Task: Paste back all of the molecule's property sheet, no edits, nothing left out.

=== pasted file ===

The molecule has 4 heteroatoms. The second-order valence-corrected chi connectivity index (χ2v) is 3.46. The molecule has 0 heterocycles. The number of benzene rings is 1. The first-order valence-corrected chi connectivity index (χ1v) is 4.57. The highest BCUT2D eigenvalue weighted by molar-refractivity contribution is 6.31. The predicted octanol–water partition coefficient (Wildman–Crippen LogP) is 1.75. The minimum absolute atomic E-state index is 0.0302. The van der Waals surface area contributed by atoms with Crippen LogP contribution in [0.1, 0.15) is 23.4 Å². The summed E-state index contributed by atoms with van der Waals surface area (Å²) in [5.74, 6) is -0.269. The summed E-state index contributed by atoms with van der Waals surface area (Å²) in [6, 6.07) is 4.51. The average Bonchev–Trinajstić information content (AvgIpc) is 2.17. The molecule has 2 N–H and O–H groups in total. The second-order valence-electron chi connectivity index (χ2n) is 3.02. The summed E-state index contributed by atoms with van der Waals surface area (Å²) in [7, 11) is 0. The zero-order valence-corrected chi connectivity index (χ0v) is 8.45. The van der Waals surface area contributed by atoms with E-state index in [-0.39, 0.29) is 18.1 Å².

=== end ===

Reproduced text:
The molecule has 4 heteroatoms. The second-order valence-corrected chi connectivity index (χ2v) is 3.46. The molecule has 0 heterocycles. The number of benzene rings is 1. The first-order valence-corrected chi connectivity index (χ1v) is 4.57. The highest BCUT2D eigenvalue weighted by molar-refractivity contribution is 6.31. The predicted octanol–water partition coefficient (Wildman–Crippen LogP) is 1.75. The minimum absolute atomic E-state index is 0.0302. The van der Waals surface area contributed by atoms with Crippen LogP contribution in [0.1, 0.15) is 23.4 Å². The summed E-state index contributed by atoms with van der Waals surface area (Å²) in [5.74, 6) is -0.269. The summed E-state index contributed by atoms with van der Waals surface area (Å²) in [6, 6.07) is 4.51. The average Bonchev–Trinajstić information content (AvgIpc) is 2.17. The molecule has 2 N–H and O–H groups in total. The second-order valence-electron chi connectivity index (χ2n) is 3.02. The summed E-state index contributed by atoms with van der Waals surface area (Å²) in [7, 11) is 0. The zero-order valence-corrected chi connectivity index (χ0v) is 8.45. The van der Waals surface area contributed by atoms with E-state index in [-0.39, 0.29) is 18.1 Å².